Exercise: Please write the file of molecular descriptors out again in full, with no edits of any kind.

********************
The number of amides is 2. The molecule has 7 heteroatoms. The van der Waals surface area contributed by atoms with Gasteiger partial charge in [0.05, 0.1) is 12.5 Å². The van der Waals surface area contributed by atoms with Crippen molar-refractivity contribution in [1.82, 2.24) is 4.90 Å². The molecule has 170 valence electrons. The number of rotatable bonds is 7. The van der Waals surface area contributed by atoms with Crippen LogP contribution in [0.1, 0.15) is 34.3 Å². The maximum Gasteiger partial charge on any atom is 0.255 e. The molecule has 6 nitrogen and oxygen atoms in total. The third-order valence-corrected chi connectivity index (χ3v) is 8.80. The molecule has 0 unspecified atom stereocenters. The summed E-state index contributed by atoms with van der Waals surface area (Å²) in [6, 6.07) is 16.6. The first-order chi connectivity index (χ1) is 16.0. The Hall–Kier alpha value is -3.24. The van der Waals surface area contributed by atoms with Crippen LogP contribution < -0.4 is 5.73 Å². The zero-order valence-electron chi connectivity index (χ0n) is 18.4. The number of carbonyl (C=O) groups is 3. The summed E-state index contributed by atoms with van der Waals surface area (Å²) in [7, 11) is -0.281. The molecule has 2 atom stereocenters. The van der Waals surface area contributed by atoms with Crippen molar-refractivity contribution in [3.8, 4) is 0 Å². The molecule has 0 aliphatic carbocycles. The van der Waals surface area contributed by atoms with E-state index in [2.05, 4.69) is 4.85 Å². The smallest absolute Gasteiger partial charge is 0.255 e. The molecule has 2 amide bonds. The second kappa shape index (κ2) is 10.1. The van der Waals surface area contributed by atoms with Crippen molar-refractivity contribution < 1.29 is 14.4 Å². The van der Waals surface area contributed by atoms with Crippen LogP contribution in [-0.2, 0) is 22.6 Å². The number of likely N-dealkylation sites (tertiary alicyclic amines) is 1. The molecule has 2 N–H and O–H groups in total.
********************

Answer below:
The number of amides is 2. The molecule has 7 heteroatoms. The van der Waals surface area contributed by atoms with Gasteiger partial charge in [0.05, 0.1) is 12.5 Å². The van der Waals surface area contributed by atoms with Crippen molar-refractivity contribution in [1.82, 2.24) is 4.90 Å². The molecule has 170 valence electrons. The number of rotatable bonds is 7. The van der Waals surface area contributed by atoms with Crippen LogP contribution in [0.1, 0.15) is 34.3 Å². The maximum Gasteiger partial charge on any atom is 0.255 e. The molecule has 6 nitrogen and oxygen atoms in total. The third-order valence-corrected chi connectivity index (χ3v) is 8.80. The molecule has 0 unspecified atom stereocenters. The summed E-state index contributed by atoms with van der Waals surface area (Å²) in [6, 6.07) is 16.6. The first-order chi connectivity index (χ1) is 16.0. The Hall–Kier alpha value is -3.24. The van der Waals surface area contributed by atoms with Crippen LogP contribution < -0.4 is 5.73 Å². The zero-order valence-electron chi connectivity index (χ0n) is 18.4. The number of carbonyl (C=O) groups is 3. The summed E-state index contributed by atoms with van der Waals surface area (Å²) in [7, 11) is -0.281. The molecule has 2 atom stereocenters. The van der Waals surface area contributed by atoms with Crippen molar-refractivity contribution in [3.8, 4) is 0 Å². The molecule has 0 aliphatic carbocycles. The van der Waals surface area contributed by atoms with E-state index in [2.05, 4.69) is 4.85 Å². The smallest absolute Gasteiger partial charge is 0.255 e. The molecule has 2 amide bonds. The second kappa shape index (κ2) is 10.1. The van der Waals surface area contributed by atoms with Crippen molar-refractivity contribution < 1.29 is 14.4 Å². The van der Waals surface area contributed by atoms with Crippen LogP contribution in [-0.2, 0) is 22.6 Å². The number of likely N-dealkylation sites (tertiary alicyclic amines) is 1. The molecule has 2 N–H and O–H groups in total.